These findings suggest that increasing overall physical activity levels through interventions in different domains such as active CS, reducing sedentary activities, such as television time, might be effective strategies for improving CRF in youth.

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In the article by Taverno Ross S, Dowda M, Saunders R, Pate R, “Double dose: The cumulative effect of TV viewing at home and in preschool on children's activity patterns and weight status,” in Pediatr Exerc Sci. 25(2), p. 262–272, the authors incorrectly stated that children in the High TV-Combined group had significantly lower levels of MVPA compared with children in the Low TV-Combined group. However, as shown in Table 3, children in the High TV-Combined group had higher MVPA than the Low TV-Combined group. Given that all other differences between High TV and Low TV groups were not significantly different and the erroneously interpreted difference was marginally significant (p =.047), the authors believe that the proper interpretation of the findings is that TV exposure was not associated with children’s physical activity.

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Jason A. Mendoza, Jessica McLeod, Tzu-An Chen, Theresa A. Nicklas and Tom Baranowski

Background:

Childhood obesity is at record high levels in the US and disproportionately affects Latino children; however, studies examining Latino preschool children’s obesity-related risk factors are sparse. This study determined correlates of Latino preschoolers’ (ages 3–5 years) adiposity to inform future obesity interventions and policies.

Methods:

Latino preschoolers (n = 96) from 4 Head Start centers in Houston, Texas were recruited. Parents reported acculturation and neighborhood safety. Children’s and parents’ height and weight were measured. Children’s television (TV) viewing was measured by TV diaries and physical activity by accelerometers. Linear regression was used with body mass index (BMI) z-score as the dependent variable and covariates sequentially added and retained in 4 blocks: 1) child age, gender, parent education, and BMI; 2) neighborhood safety and parent and child acculturation; 3) TV viewing; and 4) moderate-to-vigorous physical activity (MVPA).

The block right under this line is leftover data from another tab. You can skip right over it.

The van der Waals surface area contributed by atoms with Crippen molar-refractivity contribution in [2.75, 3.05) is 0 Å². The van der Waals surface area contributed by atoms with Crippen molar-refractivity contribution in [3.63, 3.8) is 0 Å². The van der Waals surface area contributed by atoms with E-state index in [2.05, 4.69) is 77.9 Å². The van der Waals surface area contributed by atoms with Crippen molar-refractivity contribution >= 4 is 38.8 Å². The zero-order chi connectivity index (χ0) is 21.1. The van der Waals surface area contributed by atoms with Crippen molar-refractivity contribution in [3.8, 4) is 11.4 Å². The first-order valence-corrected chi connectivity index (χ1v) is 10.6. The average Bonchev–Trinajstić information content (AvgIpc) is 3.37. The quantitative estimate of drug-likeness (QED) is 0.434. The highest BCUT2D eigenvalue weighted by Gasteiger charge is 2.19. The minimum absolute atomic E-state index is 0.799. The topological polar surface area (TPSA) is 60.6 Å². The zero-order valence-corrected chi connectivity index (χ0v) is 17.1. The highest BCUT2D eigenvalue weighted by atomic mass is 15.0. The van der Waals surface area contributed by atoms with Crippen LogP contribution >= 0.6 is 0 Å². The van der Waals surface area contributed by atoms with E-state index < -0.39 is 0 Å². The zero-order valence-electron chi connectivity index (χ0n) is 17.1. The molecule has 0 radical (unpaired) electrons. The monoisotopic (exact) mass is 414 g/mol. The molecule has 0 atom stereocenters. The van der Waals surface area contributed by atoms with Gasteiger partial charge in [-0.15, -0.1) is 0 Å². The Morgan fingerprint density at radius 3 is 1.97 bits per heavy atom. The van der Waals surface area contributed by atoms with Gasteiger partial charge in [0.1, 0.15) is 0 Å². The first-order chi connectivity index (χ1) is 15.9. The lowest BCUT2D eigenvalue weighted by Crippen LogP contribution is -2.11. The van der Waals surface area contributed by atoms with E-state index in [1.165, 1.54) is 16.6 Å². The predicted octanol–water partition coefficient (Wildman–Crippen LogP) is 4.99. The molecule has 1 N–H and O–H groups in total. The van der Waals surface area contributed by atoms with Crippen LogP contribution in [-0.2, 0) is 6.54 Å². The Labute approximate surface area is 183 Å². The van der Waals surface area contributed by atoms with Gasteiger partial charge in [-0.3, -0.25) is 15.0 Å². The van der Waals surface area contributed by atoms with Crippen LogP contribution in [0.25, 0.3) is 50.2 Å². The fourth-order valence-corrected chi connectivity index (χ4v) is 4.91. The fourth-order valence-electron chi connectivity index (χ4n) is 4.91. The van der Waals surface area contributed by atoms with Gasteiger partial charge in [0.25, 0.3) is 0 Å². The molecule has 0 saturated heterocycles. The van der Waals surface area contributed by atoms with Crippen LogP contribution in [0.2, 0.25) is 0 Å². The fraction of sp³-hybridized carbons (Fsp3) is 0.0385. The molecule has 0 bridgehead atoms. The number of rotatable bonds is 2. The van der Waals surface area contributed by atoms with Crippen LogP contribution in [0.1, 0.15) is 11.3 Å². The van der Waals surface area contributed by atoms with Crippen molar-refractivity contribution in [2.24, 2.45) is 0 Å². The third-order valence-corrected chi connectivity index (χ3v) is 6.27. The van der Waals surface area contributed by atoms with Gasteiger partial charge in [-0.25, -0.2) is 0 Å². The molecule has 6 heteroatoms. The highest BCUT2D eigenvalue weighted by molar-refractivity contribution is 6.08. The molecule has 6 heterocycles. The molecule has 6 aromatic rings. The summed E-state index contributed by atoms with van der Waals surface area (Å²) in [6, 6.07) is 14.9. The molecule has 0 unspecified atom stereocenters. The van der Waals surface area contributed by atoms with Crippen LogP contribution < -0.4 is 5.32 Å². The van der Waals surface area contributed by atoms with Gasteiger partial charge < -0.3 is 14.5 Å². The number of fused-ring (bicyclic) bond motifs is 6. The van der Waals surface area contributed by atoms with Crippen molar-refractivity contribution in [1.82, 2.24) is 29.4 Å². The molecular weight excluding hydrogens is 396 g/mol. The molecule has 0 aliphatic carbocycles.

Results:

In the final model (n = 96), only neighborhood disorder (β = 0.30, P = .005) and MVPA (β = –0.21, P = .049) were significantly associated with BMI z-score.

Conclusions:

Among Latino preschoolers, higher neighborhood disorder and lower MVPA were associated with greater children’s BMI z-scores.

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Chris Chard and Kirsty K. Spence

Three years ago, Steve Thornton purchased the South End Mustangs, a professional ice hockey team competing in the D1 division in the United Kingdom. Unfortunately, Thornton has experienced challenging times during his ownership tenure. The team has achieved mediocre results on the ice and poor results off the ice. Thornton knows he needs help to turn the Mustangs franchise around. Thus, as a result, he turns to John Tapner, a sport business owner, operator, entrepreneur, and advisor. Tapner is best known as a professional sport consultant and TV personality, representing his company Sports Rescue, which is the same name as his hit television show. When an owner calls Tapner, it is because a professional sports team is in trouble and needs to be rescued.

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Heather McCracken and Shilpa Dogra

). Measure of older adults’ sedentary time (MOST) The Measure of Older Adults' Sedentary Time (MOST) questionnaire obtains information on time spent in seven sedentary activities in the last week (minutes per week). The activities include watching TV, computer use, reading, socializing, driving or using

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Richard M. Southall and Mark S. Nagel

Over the past few years the National Collegiate Athletic Association (NCAA) Division I women’s basketball tournament has drawn larger crowds, generated increased television ratings, and attracted higher levels of advertising spending. Division I women’s basketball is now viewed as the women’s “revenue” sport. In light of the limited analysis of the organizational conditions that frame college-sport broadcast production, this case study examines the impact of influential actors on the representation process of big-time college-basketball telecasts. Using a mixed-method approach, this article investigates production conditions and processes involved in producing women’s basketball tournament broadcasts, examines the extent to which these broadcasts are consistent with the NCAA’s educational mission, and considers the dominant institutional logic that underpins their reproduction. In so doing, this case study provides a critical examination of women’s basketball tournament broadcasts and how such broadcasts constitute, and are constituted by, choices in television production structures and practices.